In a recent blog post, John Chen sounds off on Net Neutrality Reclassification by Obama and the FCC and the idea of the UK Prime Minister wanting to ban encrypted apps. (Heads up, PM David Cameron eschews his love for his BlackBerry, so there's that whole do as I say, not as I do paradox.) Chen lays it on the line with intelligent thought as to what is bad and what is good for the future of the mobile internet.
Here is Mr. Chen's take on the matter:
BlackBerry is uniquely positioned to comment on these issues. We are a Canadian company offering service to customers in more than 150 countries. We provide the world’s most secure mobile communications platform. President Obama, Prime Minister Cameron, Chancellor Merkel, NATO, the U.S. Department of Defense, and Members of Congress rely on our high security, end-to-end secure communications network to protect their most sensitive communications. We do business with more than 600 wireless carriers globally and are intimately familiar with wireless broadband networks around the world, including in countries with higher and faster broadband penetration than the United States.
Based on our experience, we offer the following observations:
Defining Net Neutrality. There is widespread disagreement in defining the term “net neutrality.” Most discussion has focused on telecommunications carriers and how they operate and manage their physical networks. Neutrality advocates want to prohibit carriers from creating paid, prioritized “fast lanes,” and from slowing down or “throttling” customers using excessive bandwidth. Neutrality advocates argue that such practices will destroy the free and open internet, while the carriers argue such prohibitions will destroy their incentives to invest in infrastructure to carry more traffic.
BlackBerry believes policymakers should focus on more than just the carriers, who play only one role in the overall broadband internet ecosystem. The carriers are like the railways of the last century, building the tracks to carry traffic to all points throughout the country. But the railway cars travelling on those tracks are, in today’s internet world, controlled not by the carriers but by content and applications providers. Therefore, if we are truly to have an open internet, policymakers should demand openness not just at the traffic/transport layer, but also at the content/applications layer of the ecosystem. Banning carriers from discriminating but allowing content and applications providers to continue doing so will solve nothing.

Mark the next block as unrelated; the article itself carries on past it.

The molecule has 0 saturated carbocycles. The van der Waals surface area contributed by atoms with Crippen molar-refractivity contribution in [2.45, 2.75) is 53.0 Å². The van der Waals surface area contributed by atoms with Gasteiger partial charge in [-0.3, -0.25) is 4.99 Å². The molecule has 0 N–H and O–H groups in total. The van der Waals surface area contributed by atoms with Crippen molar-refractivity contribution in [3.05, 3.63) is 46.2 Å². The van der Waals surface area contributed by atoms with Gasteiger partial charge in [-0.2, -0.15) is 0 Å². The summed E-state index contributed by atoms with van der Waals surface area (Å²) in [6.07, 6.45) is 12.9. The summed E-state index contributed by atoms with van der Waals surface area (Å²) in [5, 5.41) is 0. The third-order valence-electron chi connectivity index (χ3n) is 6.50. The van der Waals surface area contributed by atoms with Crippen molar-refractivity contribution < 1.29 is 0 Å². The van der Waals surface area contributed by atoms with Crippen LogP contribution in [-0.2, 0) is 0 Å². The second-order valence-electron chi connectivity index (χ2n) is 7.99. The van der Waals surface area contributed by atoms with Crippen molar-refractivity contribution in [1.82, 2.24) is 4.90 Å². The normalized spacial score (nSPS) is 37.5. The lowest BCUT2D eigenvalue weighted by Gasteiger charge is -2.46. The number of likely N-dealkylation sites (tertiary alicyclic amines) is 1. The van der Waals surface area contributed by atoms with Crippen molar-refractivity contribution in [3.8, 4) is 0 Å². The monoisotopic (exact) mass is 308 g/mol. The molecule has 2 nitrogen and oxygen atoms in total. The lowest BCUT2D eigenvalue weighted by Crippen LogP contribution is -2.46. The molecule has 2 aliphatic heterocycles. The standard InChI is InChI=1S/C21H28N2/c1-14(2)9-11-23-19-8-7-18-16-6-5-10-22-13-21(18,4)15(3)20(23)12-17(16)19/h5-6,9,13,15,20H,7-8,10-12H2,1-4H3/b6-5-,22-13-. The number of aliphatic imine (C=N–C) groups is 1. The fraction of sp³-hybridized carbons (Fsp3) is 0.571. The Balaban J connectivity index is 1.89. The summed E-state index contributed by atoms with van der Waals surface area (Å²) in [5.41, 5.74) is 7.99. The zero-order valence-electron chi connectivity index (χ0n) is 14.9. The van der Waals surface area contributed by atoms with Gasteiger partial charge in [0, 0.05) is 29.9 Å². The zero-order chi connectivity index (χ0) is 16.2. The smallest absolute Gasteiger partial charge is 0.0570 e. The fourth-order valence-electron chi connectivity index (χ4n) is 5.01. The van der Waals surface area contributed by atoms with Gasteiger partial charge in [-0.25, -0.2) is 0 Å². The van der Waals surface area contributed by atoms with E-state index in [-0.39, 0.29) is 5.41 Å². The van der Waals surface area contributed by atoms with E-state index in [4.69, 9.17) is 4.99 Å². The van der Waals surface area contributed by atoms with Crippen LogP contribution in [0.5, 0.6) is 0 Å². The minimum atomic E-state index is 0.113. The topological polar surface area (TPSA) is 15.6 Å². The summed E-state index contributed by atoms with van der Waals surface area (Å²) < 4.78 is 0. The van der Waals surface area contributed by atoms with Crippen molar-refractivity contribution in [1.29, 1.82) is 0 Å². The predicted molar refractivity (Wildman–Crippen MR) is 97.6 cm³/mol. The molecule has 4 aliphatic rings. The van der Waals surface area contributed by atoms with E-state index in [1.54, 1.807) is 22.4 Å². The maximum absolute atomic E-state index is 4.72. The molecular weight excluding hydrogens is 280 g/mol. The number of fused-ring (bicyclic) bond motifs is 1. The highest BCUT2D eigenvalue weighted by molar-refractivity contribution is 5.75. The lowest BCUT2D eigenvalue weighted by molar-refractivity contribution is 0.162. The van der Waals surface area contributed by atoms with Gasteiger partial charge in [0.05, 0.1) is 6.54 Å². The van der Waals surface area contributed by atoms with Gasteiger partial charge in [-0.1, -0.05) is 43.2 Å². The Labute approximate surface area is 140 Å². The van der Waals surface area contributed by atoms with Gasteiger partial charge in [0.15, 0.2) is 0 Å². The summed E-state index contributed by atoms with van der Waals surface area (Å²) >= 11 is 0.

Therefore, any net neutrality legislation must take a holistic view of the entire playing field, addressing both carrier neutrality and content/application neutrality.
Carrier neutrality. Opponents of reclassification fear that someday the FCC will use its Title II authority to regulate wireless rates, notwithstanding the current Administration’s stated intent to forebear from doing so. Proponents of reclassification argue that broadband has become the key telecommunications utility of the 21st Century, and thus must be regulated under Title II to ensure the broadest possible protections for consumers, such as utility-style non-discrimination and universal service mandates.
Given the unique nature of wireless networks, including the highly competitive wireless business in the United States and the bandwidth limitations inherent in spectrum-dependent transport, reclassifying broadband as a Title II service seems excessive to us. In contemplating how to construct a fair set of rules tailored to the special nature of wireless telecommunications, we suggest instead considering a set of rules already in place that fairly reconciles the needs of carriers and consumers. We refer to the FCC regulations set forth at 47 CFR §27.16, which apply to the C-Block broadband spectrum auctioned in 2008. Those rules, advocated at the time by Google and a coalition of public interest groups, mandate two key non-discrimination principles – no blocking and no locking – which have proven to be a solid model for wireless carrier neutrality regulation.